Last Sunday, Singapore announced its intention to scrap the infamous Section 377a found in the penal code of 42 commonwealth countries across Asia, the Pacific islands and Africa. This law criminalises male homosexual sex. The law was introduced in 1938 by the British. Elsewhere, it has earlier precedents.

Section 377 of the Indian Penal Code (IPC) was introduced by the British in 1861, inspired by the 1553 Buggery Act that outlawed homosexuality in England. It was reportedly imposed to protect soldiers and colonial administrators from “corruption” out of a fear that these men sent far from home (and their wives) would turn to homosexuality, according to British Colonialism and the Criminalization of Homosexuality, a book by Enze Han and Joseph O’Mahoney.

India repealed the law in 2018 followed by Bhutan. Belize and Trinidad and Tobago are the only other territories that have repealed the law. Scores of countries retain the law  from Malaysia to Nigeria, including Jamaica, Zimbabwe and Kiribati.

Repeal of 377a was the rallying call of gay activism in Singapore and there were (unsuccessful) court challenges. The government found itself caught between strongly conservative (muslim and christian) religious groups and a younger and more liberal cohort, not to mention the demands of being an open international city doing business with LGBT-friendly corporations. The law was not enforced for decades while the government dithered.

Was it a victory for gay rights? Many say the activists won the battle but lost the war. The prime Minister announced in the same speech that the government was moving to amend the constitution to stave off any legal challenges to the concept of marriage as only between a man and a woman. It signaled no other concessions or changes should be expected. Gay unions will have no legal recognition and public housing rules will not be modified for gay couples. The Ministry of Education sent out notices that its sex education curriculum would not be affected.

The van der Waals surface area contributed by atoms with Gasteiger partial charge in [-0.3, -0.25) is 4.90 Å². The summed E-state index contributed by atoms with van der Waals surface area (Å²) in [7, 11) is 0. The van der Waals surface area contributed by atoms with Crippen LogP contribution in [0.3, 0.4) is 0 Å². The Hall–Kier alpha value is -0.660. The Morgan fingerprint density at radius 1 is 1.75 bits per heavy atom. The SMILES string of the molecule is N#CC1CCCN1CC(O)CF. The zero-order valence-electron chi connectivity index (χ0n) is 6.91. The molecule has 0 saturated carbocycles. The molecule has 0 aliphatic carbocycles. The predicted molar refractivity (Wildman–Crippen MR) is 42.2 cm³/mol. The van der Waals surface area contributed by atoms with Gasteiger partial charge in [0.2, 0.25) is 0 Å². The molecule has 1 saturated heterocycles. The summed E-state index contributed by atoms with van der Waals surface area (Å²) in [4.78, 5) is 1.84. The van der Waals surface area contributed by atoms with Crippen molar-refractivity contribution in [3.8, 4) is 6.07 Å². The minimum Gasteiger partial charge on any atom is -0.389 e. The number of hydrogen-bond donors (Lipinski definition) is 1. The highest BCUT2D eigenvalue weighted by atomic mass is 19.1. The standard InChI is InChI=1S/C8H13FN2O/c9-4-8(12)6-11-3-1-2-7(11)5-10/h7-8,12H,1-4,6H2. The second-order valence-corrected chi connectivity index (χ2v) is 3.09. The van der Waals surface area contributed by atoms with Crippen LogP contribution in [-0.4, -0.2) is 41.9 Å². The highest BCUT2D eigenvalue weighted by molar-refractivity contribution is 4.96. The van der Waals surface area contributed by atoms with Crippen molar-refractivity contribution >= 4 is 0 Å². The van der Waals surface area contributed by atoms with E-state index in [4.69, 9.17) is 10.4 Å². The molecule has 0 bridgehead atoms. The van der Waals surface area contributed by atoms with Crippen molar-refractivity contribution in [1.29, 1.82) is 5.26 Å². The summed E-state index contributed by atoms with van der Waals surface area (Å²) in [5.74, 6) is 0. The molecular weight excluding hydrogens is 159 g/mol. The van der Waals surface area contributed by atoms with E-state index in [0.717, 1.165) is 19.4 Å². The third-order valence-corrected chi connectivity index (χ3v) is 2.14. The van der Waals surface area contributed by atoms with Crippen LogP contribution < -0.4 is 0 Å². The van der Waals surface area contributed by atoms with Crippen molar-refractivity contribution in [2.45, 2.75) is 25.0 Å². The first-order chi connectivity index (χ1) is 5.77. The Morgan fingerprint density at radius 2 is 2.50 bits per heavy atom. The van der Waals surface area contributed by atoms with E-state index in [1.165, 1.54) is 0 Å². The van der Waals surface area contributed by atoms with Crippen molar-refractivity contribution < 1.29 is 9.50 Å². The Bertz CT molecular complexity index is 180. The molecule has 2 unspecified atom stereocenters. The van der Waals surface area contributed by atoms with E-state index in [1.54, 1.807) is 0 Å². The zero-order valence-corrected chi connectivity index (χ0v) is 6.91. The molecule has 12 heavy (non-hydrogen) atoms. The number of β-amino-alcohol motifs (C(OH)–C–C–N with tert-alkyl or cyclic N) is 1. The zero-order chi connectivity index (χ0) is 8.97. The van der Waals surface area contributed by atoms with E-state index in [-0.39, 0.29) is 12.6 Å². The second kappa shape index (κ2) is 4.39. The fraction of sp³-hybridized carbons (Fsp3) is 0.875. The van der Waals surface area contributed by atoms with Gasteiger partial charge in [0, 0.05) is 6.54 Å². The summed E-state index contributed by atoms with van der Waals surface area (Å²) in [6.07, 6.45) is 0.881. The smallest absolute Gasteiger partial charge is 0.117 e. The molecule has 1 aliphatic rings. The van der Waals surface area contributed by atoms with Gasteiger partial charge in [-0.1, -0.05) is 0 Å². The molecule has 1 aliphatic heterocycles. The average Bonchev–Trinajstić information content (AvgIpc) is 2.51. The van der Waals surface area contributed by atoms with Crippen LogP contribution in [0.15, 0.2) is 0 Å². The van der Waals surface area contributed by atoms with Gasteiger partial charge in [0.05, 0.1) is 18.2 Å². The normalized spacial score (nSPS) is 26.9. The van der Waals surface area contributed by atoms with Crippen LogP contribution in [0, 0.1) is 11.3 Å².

The reaction from religious groups was swift and in many cases admirable. The Islamic Religious Council of Singapore exhorted muslims to be tolerant and kind to all even as they remained firm in their religious values .

We must work towards preventing any differences in orientation and worldview from turning into clashes and conflicts which will weaken our society. A public discussion that lacks respect and empathy will only polarise our society.[7] Where one segment is aggrieved and feels unprotected or unsafe, tolerance for different viewpoints and values will considerably diminish and society will weaken.

From a western perspective, this kind of social change  would likely be seen as distinctly underwhelming. Singaporean social justice warriors on twitter roundly castigated the government  for its craven surrender to “christian” fundies but the most cursory look at a map would show that christian fundamentalism is not a pressing concern in Asia. Deplorable rightwing types muttered darkly about  the government kowtowing to US pressure as supposedly conveyed by Nancy Pelosi on a recent visit here. But Asia is a conservative continent. Apart from Taiwan where same-sex marriage was legalised in 2019, the rest of the continent remains ice-cold to LGBT rights, even Japan.

The pace of social change here will remain slow because societal consensus is seriously valued and  until majority opinion shifts, the law will lag behind.